90 Percent Immutable

Posted on Fri 10 June 2016 in AWS

After a fair amount of debugging, I got an app running in an AWS Auto Scaling Group (ASG), pulling it's config on startup from S3 and code from Amazon CodeDeploy. On the way I found out some annoying parts of the cloud initialization process in AWS.

The idea is that we can build a "generic" AMI which has the application dependencies, then when the ASG starts up an instance, it will get the latest code and configuration.

Initially, I was planning to use the instance tags to keep bootstrapping configuration information, e.g. whether it's running in staging or production environment. This would let the instance get the config from the right S3 bucket, contact the right RDS instance, etc.

I wrote some systemd init scripts, one of which reads the EC2 instance metadata and tags and writes the data to files on the disk in JSON format and as a shell include file. Another script syncs the data from S3 to the local disk, and the third starts up the application. Getting the dependencies set up properly on these scripts ended up being tedious and difficult to get running reliably.

The fundamental problem is that it takes some time for the metadata to be available after the machine starts. And, critically, instance tags are not available until after CodeDeploy runs.

As part of the deployment process, CodeDeploy takes an instance out of the auto-scaling group, upgrades it, tests if it's healthy, then puts it back. When CodeDeploy launches a fresh instance, it puts it in Waiting state, then loads the code, then enables it. But instance tags are not available in Waiting state, they are only available when the instance is ready. So you can call boto and read the tags, but they won’t be there, the list will be empty. And you can’t wait for them, because they won’t be there until you start successfully.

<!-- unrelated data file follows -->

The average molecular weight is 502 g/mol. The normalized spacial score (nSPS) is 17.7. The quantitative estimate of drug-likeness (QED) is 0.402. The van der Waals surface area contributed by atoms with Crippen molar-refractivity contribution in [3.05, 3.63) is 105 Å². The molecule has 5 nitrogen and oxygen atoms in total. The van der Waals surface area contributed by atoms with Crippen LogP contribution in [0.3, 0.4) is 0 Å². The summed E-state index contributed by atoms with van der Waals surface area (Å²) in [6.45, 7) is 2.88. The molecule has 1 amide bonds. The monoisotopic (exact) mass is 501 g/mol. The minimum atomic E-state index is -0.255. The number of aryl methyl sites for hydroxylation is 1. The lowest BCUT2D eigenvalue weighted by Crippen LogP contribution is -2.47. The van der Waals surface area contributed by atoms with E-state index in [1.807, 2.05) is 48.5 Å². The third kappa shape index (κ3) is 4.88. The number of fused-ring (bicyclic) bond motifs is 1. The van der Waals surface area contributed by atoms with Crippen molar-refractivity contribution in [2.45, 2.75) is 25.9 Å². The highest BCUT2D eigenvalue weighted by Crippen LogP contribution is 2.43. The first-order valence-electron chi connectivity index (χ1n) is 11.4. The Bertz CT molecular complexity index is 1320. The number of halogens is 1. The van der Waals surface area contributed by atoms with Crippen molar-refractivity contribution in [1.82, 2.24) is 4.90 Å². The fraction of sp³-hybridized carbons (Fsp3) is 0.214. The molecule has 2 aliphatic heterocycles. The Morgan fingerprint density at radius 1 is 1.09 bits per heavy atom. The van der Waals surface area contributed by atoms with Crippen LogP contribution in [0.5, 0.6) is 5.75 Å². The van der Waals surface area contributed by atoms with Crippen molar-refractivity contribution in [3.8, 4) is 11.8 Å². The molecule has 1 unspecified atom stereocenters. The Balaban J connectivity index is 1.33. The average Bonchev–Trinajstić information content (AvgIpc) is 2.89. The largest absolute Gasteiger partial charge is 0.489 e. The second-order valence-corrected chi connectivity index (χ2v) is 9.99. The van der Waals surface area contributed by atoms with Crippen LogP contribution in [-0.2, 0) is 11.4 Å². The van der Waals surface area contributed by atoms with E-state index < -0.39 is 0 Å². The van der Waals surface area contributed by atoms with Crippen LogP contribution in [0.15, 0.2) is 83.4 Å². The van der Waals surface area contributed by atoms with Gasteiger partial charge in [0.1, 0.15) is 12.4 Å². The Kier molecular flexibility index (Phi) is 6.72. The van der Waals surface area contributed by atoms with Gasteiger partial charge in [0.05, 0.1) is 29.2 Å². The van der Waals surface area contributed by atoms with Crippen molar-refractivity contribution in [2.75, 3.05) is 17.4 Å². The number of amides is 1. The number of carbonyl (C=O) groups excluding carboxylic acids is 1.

The next problem is that it takes some time for the basic metadata to be available. So the startup script may run, make a HTTP request to the metadata service and not get the data, so it needs to sleep and retry.

What I ended up doing is putting the parameters in base64 JSON in the user_data field, which is available, though you may have to wait a while to get it. And I set up hard dependencies between the startup scripts. So the metadata service runs first, then the S3 sync script (which needs the metadata to know which bucket to read from), then the application startup. Yay systemd.

And and to make things more responsive, I added manual calls in each script to call the previous script to get its dependencies if they are not there.

Making this even more fun to debug is that it works fine in a stand alone instance, but has problems in the auto-scaling group. And when the instance fails in the ASG, the app doesn’t start up so it fails the health check, so it gets shut down and another instance runs, over and over again. So when you are debugging, you ssh in and then the instance is abruptly terminated, and you wait for the next instance to be started so you can try again. And each debug cycle takes 20 minutes as you build an AMI and deploy it. Sigh.